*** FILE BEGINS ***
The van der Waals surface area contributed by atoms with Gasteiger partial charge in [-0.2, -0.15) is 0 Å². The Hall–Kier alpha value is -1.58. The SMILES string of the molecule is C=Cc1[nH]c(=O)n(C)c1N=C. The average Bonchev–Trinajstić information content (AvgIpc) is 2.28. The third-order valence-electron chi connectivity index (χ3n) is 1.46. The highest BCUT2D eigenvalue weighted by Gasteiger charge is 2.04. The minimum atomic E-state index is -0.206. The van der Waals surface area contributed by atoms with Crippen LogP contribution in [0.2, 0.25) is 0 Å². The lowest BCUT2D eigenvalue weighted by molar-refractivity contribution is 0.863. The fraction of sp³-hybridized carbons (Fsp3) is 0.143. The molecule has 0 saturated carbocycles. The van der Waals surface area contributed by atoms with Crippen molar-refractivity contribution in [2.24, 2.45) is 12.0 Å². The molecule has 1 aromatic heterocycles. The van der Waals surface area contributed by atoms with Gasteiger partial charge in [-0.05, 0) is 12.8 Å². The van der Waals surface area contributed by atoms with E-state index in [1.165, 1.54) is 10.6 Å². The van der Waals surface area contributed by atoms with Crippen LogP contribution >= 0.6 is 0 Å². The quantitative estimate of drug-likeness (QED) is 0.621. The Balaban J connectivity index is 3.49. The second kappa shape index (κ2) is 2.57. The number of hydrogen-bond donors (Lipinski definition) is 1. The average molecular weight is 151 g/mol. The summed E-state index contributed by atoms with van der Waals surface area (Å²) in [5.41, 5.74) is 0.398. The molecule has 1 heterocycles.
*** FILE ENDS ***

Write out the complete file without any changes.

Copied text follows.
The van der Waals surface area contributed by atoms with Gasteiger partial charge in [-0.2, -0.15) is 0 Å². The Hall–Kier alpha value is -1.58. The SMILES string of the molecule is C=Cc1[nH]c(=O)n(C)c1N=C. The average Bonchev–Trinajstić information content (AvgIpc) is 2.28. The third-order valence-electron chi connectivity index (χ3n) is 1.46. The highest BCUT2D eigenvalue weighted by Gasteiger charge is 2.04. The minimum atomic E-state index is -0.206. The van der Waals surface area contributed by atoms with Crippen LogP contribution in [0.2, 0.25) is 0 Å². The lowest BCUT2D eigenvalue weighted by molar-refractivity contribution is 0.863. The fraction of sp³-hybridized carbons (Fsp3) is 0.143. The molecule has 0 saturated carbocycles. The van der Waals surface area contributed by atoms with Crippen molar-refractivity contribution in [2.24, 2.45) is 12.0 Å². The molecule has 1 aromatic heterocycles. The van der Waals surface area contributed by atoms with Gasteiger partial charge in [-0.05, 0) is 12.8 Å². The van der Waals surface area contributed by atoms with E-state index in [1.165, 1.54) is 10.6 Å². The van der Waals surface area contributed by atoms with Crippen LogP contribution >= 0.6 is 0 Å². The quantitative estimate of drug-likeness (QED) is 0.621. The Balaban J connectivity index is 3.49. The second kappa shape index (κ2) is 2.57. The number of hydrogen-bond donors (Lipinski definition) is 1. The average molecular weight is 151 g/mol. The summed E-state index contributed by atoms with van der Waals surface area (Å²) in [5.41, 5.74) is 0.398. The molecule has 1 heterocycles.